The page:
As I said up thread - a lot of this concern about fans in ducts sparking things comes from people who don't understand vapor chemistry or ignition probabilities.  Hobbiests have been building fume extraction hoods out of all sorts of things for decades.  To my  knowledge there have been none killed in explosions.
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nuno81291

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Re: DIY spray booth fan/blower advice
« Reply #18 on: November 29, 2018, 02:03:37 PM »
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Your large construction compressor may not be oil less.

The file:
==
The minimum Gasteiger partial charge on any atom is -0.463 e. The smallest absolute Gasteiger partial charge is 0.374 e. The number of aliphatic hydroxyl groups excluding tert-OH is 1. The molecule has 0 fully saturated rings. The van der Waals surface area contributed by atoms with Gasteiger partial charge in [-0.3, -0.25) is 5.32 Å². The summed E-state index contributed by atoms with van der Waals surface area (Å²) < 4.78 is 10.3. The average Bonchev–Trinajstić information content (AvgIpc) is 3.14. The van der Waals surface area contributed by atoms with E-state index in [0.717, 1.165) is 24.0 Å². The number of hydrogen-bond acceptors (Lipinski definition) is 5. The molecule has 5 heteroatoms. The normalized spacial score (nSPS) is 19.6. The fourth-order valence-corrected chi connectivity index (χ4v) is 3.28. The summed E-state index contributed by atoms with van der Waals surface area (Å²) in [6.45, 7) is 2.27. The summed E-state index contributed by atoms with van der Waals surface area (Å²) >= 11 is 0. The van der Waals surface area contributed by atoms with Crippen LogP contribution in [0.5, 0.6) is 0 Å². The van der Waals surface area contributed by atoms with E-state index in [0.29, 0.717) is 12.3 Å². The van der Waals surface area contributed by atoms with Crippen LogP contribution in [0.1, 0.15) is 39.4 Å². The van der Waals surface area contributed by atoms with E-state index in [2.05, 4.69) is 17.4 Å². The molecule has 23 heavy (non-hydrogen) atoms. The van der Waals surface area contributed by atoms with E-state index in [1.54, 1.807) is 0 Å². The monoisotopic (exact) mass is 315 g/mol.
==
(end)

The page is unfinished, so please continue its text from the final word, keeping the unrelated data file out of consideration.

Regardless of what it is, it is far too loud for my use without being in a separate space (which I don’t have). Very handy for all my air tools however 8)

Seems the desktop hobby oriented ones are far more bearable.

And to PhilipH; you are completely right I think I am overthinking all of this... time to get it over with so I can get back to modelling. Funny how things can grind to a halt without a way to paint/clear coat.

Thanks!
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MK

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Re: DIY spray booth fan/blower advice
« Reply #19 on: November 29, 2018, 02:07:34 PM »
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If it's used for your air tools, most likely it is an oiled compressor and therefore not good for airbrushing.

peteski

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Re: DIY spray booth fan/blower advice
« Reply #20 on: November 29, 2018, 02:20:39 PM »